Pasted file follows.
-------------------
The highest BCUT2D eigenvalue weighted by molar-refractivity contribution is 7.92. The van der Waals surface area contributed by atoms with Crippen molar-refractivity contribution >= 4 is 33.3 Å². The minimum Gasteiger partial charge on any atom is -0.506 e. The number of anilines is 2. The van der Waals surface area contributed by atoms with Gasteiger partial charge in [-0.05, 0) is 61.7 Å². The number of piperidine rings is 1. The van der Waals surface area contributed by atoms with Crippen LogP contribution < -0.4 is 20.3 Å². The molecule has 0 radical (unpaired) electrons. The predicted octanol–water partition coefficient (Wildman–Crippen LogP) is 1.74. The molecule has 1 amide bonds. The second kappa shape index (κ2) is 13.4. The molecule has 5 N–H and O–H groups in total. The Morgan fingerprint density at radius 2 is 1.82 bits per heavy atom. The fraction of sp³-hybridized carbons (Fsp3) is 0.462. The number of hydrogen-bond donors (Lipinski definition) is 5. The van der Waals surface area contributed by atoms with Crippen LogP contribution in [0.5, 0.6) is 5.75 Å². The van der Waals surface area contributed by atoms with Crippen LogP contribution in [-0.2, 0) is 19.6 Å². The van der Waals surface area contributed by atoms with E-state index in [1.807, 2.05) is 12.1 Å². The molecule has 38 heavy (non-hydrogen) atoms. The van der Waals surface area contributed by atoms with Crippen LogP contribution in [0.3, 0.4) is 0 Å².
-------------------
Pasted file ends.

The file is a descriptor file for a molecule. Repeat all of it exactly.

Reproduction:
The highest BCUT2D eigenvalue weighted by molar-refractivity contribution is 7.92. The van der Waals surface area contributed by atoms with Crippen molar-refractivity contribution >= 4 is 33.3 Å². The minimum Gasteiger partial charge on any atom is -0.506 e. The number of anilines is 2. The van der Waals surface area contributed by atoms with Gasteiger partial charge in [-0.05, 0) is 61.7 Å². The number of piperidine rings is 1. The van der Waals surface area contributed by atoms with Crippen LogP contribution < -0.4 is 20.3 Å². The molecule has 0 radical (unpaired) electrons. The predicted octanol–water partition coefficient (Wildman–Crippen LogP) is 1.74. The molecule has 1 amide bonds. The second kappa shape index (κ2) is 13.4. The molecule has 5 N–H and O–H groups in total. The Morgan fingerprint density at radius 2 is 1.82 bits per heavy atom. The fraction of sp³-hybridized carbons (Fsp3) is 0.462. The number of hydrogen-bond donors (Lipinski definition) is 5. The van der Waals surface area contributed by atoms with Crippen LogP contribution in [0.5, 0.6) is 5.75 Å². The van der Waals surface area contributed by atoms with Crippen LogP contribution in [-0.2, 0) is 19.6 Å². The van der Waals surface area contributed by atoms with E-state index in [1.807, 2.05) is 12.1 Å². The molecule has 38 heavy (non-hydrogen) atoms. The van der Waals surface area contributed by atoms with Crippen LogP contribution in [0.3, 0.4) is 0 Å².